The best we can do is teach our children confidence in themselves. Assurance that we, their parents, love them unconditionally, no matter what and that no one, no thing and no event will EVER change that unalterable fact no matter what anyone tries to tell them. And we can demonstrate it by listening to them, teaching them to always be polite, and standing behind them with they take a stand against something wrong. We demonstrate it by BEING THERE for our kids.

We teach them as best we can, we encourage them as best we can, and we protect them as much as we can. And when we have to turn them loose into the world, we hope our words stick; we hope what they learned at Mama’s knee holds deep in their hearts. And we pray that it never happens to our children.

Most importantly of all – we have to realize that it CAN happen to our kids. It CAN happen in our neighborhood. It CAN happen to “good” kids, in “nice” neighborhoods, and with “upstanding” people. It does not make us bad parents when and if it does happen.

Even if it does happen, if the horrible and unthinkable occurs, a good parent can make all the difference in the world to their child with their love and support – and THAT is the most important thing of all!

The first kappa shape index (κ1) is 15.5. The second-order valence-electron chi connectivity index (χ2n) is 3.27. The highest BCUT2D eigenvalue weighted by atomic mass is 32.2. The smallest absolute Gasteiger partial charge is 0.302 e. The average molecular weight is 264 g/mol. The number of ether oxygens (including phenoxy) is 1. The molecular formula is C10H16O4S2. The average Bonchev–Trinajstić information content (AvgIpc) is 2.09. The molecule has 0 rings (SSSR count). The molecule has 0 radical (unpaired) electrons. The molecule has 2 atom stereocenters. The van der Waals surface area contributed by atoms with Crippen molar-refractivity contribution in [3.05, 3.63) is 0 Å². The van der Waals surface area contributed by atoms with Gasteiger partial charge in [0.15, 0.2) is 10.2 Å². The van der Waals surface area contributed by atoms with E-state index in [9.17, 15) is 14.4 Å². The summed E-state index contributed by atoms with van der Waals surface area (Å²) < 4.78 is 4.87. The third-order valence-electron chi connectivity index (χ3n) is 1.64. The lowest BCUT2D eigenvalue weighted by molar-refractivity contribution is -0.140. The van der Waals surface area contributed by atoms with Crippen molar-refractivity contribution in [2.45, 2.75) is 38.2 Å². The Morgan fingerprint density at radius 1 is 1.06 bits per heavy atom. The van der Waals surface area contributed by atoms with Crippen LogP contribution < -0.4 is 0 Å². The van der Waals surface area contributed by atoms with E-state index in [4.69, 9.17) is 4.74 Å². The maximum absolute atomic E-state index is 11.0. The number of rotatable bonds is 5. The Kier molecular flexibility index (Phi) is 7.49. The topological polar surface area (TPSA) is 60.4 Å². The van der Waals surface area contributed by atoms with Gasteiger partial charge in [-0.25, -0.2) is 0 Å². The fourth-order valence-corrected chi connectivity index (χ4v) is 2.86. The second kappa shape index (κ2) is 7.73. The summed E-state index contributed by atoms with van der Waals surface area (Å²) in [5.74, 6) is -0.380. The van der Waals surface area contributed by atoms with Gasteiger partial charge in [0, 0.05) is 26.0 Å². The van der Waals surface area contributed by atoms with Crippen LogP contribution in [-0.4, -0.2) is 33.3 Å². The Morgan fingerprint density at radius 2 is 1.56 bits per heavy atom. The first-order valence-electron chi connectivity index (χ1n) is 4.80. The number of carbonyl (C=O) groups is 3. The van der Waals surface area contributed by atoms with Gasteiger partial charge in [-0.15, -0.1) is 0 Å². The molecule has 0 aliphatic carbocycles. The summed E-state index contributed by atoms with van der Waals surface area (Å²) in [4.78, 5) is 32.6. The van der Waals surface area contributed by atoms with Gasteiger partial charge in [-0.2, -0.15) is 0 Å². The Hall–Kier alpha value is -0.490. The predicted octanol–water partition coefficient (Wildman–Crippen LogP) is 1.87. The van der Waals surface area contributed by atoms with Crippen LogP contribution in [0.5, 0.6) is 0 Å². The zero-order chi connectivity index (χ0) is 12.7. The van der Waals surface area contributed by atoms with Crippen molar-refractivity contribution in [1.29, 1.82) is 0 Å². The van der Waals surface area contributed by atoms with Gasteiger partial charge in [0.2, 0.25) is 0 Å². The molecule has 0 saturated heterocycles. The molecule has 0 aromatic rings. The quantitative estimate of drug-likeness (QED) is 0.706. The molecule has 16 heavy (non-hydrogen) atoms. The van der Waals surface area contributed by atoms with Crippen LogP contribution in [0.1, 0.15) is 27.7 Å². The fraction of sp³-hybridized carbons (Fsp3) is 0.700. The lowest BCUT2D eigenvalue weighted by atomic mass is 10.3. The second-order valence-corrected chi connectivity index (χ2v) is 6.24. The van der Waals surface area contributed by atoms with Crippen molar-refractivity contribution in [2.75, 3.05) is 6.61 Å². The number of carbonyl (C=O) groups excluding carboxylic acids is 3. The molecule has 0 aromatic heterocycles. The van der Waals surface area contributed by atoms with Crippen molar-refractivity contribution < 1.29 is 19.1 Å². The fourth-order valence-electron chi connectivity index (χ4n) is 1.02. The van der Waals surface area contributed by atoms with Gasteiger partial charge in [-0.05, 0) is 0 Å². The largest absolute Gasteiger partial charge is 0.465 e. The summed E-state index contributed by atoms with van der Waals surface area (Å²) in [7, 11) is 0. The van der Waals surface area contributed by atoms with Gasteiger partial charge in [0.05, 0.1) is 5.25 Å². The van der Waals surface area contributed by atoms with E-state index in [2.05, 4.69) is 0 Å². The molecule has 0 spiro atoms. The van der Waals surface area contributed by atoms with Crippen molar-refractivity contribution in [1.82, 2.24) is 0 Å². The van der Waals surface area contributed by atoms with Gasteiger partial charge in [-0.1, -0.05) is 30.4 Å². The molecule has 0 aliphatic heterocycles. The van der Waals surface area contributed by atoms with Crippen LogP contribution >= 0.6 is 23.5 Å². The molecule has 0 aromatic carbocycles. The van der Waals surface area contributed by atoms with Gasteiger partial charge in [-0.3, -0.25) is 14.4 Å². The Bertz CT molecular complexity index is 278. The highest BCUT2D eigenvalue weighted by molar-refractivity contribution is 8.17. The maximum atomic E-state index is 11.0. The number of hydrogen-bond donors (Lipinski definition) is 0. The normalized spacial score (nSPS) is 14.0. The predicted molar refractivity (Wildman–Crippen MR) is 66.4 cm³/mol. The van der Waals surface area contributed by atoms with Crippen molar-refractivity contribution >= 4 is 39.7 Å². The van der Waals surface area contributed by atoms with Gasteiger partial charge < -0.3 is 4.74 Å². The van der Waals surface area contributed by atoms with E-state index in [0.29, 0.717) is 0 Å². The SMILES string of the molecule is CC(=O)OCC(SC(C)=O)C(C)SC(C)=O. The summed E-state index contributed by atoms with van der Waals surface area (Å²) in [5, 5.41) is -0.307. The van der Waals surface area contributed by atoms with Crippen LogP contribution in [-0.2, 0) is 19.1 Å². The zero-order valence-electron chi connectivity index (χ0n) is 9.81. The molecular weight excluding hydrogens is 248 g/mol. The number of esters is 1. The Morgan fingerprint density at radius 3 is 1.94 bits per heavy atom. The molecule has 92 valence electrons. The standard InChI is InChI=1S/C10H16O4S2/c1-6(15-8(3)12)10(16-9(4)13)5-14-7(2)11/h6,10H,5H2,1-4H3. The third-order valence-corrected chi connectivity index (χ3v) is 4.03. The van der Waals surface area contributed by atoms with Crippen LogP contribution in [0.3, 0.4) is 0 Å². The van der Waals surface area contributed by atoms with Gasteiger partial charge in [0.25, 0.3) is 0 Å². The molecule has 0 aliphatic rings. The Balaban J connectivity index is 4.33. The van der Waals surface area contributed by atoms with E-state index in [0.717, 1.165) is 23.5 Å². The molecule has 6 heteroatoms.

Now, a slew of Web sites for y’all and please feel free to add any others you know of…


By the way – one funny story about my kids and their classes….
After the first week, my daughter (age 7 at the time) was telling her Grandpa about the class, he said, “Oh, so what would you do if someone…” and he came behind her, wrapped his arms over her shoulders and lifted her off the ground.

My little kid – that bundle of joy – promptly whipped her head back, striking him in the chin, smacked his testicles with one fist, drove the other elbow into his rib cage and stomped his foot with her heel as she came down – all the while SCREAMING at the top of her substantial lungs, “NO – PUT ME DOWN! NO! NO!” He was left curled in a ball on the floor groaning, “I asked for that, didn’t I?”